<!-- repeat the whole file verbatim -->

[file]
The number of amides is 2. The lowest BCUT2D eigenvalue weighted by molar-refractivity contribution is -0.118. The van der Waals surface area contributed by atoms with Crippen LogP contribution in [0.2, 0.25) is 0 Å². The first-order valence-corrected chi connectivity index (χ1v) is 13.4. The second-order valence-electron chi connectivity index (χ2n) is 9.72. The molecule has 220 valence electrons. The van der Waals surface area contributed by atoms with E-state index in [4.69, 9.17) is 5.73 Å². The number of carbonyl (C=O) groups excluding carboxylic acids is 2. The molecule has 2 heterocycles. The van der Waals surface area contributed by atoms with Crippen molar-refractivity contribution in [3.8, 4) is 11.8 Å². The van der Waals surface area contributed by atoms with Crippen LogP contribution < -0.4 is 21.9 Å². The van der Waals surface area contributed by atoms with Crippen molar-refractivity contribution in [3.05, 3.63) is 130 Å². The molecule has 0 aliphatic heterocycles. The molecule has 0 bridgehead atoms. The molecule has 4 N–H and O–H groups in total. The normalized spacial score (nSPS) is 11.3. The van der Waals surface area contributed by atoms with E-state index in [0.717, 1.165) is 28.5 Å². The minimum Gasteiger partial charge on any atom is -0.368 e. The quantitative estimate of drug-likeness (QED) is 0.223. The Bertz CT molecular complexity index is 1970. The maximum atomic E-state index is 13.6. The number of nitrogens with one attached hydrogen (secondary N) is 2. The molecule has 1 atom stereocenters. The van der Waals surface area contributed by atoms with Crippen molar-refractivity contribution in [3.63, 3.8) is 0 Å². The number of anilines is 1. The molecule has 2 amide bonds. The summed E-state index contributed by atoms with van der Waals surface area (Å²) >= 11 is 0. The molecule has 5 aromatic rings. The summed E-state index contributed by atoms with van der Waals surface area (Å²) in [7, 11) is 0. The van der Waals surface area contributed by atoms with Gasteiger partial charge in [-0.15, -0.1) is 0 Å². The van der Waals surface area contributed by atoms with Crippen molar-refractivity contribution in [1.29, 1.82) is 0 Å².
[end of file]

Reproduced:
The number of amides is 2. The lowest BCUT2D eigenvalue weighted by molar-refractivity contribution is -0.118. The van der Waals surface area contributed by atoms with Crippen LogP contribution in [0.2, 0.25) is 0 Å². The first-order valence-corrected chi connectivity index (χ1v) is 13.4. The second-order valence-electron chi connectivity index (χ2n) is 9.72. The molecule has 220 valence electrons. The van der Waals surface area contributed by atoms with E-state index in [4.69, 9.17) is 5.73 Å². The number of carbonyl (C=O) groups excluding carboxylic acids is 2. The molecule has 2 heterocycles. The van der Waals surface area contributed by atoms with Crippen molar-refractivity contribution in [3.8, 4) is 11.8 Å². The van der Waals surface area contributed by atoms with Crippen LogP contribution < -0.4 is 21.9 Å². The van der Waals surface area contributed by atoms with Crippen molar-refractivity contribution in [3.05, 3.63) is 130 Å². The molecule has 0 aliphatic heterocycles. The molecule has 0 bridgehead atoms. The molecule has 4 N–H and O–H groups in total. The normalized spacial score (nSPS) is 11.3. The van der Waals surface area contributed by atoms with E-state index in [0.717, 1.165) is 28.5 Å². The minimum Gasteiger partial charge on any atom is -0.368 e. The quantitative estimate of drug-likeness (QED) is 0.223. The Bertz CT molecular complexity index is 1970. The maximum atomic E-state index is 13.6. The number of nitrogens with one attached hydrogen (secondary N) is 2. The molecule has 1 atom stereocenters. The van der Waals surface area contributed by atoms with Crippen molar-refractivity contribution in [3.63, 3.8) is 0 Å². The number of anilines is 1. The molecule has 2 amide bonds. The summed E-state index contributed by atoms with van der Waals surface area (Å²) >= 11 is 0. The molecule has 5 aromatic rings. The summed E-state index contributed by atoms with van der Waals surface area (Å²) in [7, 11) is 0. The van der Waals surface area contributed by atoms with Gasteiger partial charge in [-0.15, -0.1) is 0 Å². The van der Waals surface area contributed by atoms with Crippen molar-refractivity contribution in [1.29, 1.82) is 0 Å².